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The Structure of Tezuka’s Phoenix

Tezuka, Osamu. Phoenix (12 volumes). Viz, 2003-2008.

I’ve read a lot of Osamu Tezuka’s work over the years, from early Viz issues of Black Jack through to most of the releases from Vertical (Buddha, Dororo, MW, Kirohito) and even a French translation of one of his shorter series (Ayako). I’d rank many of them very highly, particularly Buddha, but the one that I hold to the highest regard is Phoenix. I think the series has gotten an unfortunate short shrift because of the timing of its publication. It is only with Vertical’s deluxe, bookstore friendly, volumes that Tezuka seems to have really reached a high profile in the US, and Viz’s publication of Phoenix predated this higher profile (at least the start of the series, it took them a long time to get all 12 volumes out). The series also suffers, I would imagine, for its unusual structure: a series of stories spread across time that do not (always) share a direct plot connection. The cohesion of the stories are to be found primarily in thematic concern and in the overarching idea of reincarnation/resurrection. Tezuka also jumps around in genre throughout the series, which is not unusual for him in general, but moreso within the same series.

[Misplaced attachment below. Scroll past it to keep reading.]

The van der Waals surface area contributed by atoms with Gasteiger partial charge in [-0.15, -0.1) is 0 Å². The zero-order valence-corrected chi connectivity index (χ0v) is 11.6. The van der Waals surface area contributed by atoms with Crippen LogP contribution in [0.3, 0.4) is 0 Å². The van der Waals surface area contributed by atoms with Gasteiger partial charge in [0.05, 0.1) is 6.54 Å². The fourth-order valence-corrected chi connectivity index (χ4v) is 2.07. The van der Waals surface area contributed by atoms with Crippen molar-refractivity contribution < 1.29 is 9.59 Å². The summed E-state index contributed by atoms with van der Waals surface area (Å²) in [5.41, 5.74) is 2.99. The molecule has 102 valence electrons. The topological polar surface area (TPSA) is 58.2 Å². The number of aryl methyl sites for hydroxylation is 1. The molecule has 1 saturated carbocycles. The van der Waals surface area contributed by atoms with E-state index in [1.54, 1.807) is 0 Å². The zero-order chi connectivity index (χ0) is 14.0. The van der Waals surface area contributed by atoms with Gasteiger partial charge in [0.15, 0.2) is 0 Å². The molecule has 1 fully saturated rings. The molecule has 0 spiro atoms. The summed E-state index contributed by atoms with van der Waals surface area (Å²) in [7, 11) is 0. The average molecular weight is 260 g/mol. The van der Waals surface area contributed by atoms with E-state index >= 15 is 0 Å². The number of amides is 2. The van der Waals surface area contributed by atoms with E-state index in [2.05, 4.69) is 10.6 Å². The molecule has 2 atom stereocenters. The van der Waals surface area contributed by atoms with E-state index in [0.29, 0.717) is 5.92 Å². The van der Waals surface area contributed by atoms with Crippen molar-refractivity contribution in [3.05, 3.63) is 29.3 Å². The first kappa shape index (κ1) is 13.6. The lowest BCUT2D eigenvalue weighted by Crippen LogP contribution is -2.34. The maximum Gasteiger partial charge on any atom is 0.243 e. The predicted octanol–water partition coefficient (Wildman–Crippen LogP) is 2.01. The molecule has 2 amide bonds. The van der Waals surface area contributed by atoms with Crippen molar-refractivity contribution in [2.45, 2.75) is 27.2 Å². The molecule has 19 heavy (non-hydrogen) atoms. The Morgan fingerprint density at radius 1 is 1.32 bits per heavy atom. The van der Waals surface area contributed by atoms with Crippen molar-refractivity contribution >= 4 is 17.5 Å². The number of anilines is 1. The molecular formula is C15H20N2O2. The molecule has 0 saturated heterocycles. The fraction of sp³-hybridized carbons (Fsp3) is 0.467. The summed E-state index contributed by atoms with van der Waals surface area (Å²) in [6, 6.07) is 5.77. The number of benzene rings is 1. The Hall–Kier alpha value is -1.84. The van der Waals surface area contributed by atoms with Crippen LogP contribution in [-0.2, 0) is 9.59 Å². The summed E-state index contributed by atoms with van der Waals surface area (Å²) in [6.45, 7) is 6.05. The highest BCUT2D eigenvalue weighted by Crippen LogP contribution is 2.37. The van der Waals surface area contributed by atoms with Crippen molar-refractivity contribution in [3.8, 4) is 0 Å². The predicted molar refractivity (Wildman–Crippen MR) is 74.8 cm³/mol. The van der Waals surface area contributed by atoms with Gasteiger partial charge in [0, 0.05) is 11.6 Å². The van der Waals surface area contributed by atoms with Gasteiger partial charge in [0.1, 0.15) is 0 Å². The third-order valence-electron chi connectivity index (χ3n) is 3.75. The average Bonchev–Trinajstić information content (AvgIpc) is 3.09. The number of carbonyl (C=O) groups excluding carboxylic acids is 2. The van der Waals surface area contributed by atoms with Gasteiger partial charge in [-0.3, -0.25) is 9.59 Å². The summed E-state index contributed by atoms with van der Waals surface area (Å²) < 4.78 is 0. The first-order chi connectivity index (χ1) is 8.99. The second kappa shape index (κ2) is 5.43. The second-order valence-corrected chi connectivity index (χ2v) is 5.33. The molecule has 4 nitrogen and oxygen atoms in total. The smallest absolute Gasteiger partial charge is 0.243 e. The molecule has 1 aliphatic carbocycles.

The Phoenix, the bird of myth which dies and rises again from its own ashes, is the only recurring character across all the stories, but a number of characters seem to make multiple appearances through the series. These characters have the same appearance, and often character arcs, across the stories, sometimes even sharing the same name, yet they are only very rarely explicitly linked as the same character. Like the Phoenix, we can read the recurring characters as reincarnated versions of each other. We might just read them as another of Tezuka’s “star system” where he re-used character designs across different series, but I’m sure, based on the theme of this series, that the re-use is thematically purposeful here.

I should correct myself, and note, that as I read more the volumes, I am seeing how there seems to be one character that crosses over from one story to the next story following it in chronological order. That is, a character from the first story in the “past” appears in the second story from the “past”. A character in “Karma” appears in “Civil War” (again, the next story in the “past”). These are often rather subtle and easy to miss if you haven’t just read the other story. (Added 3/14/09)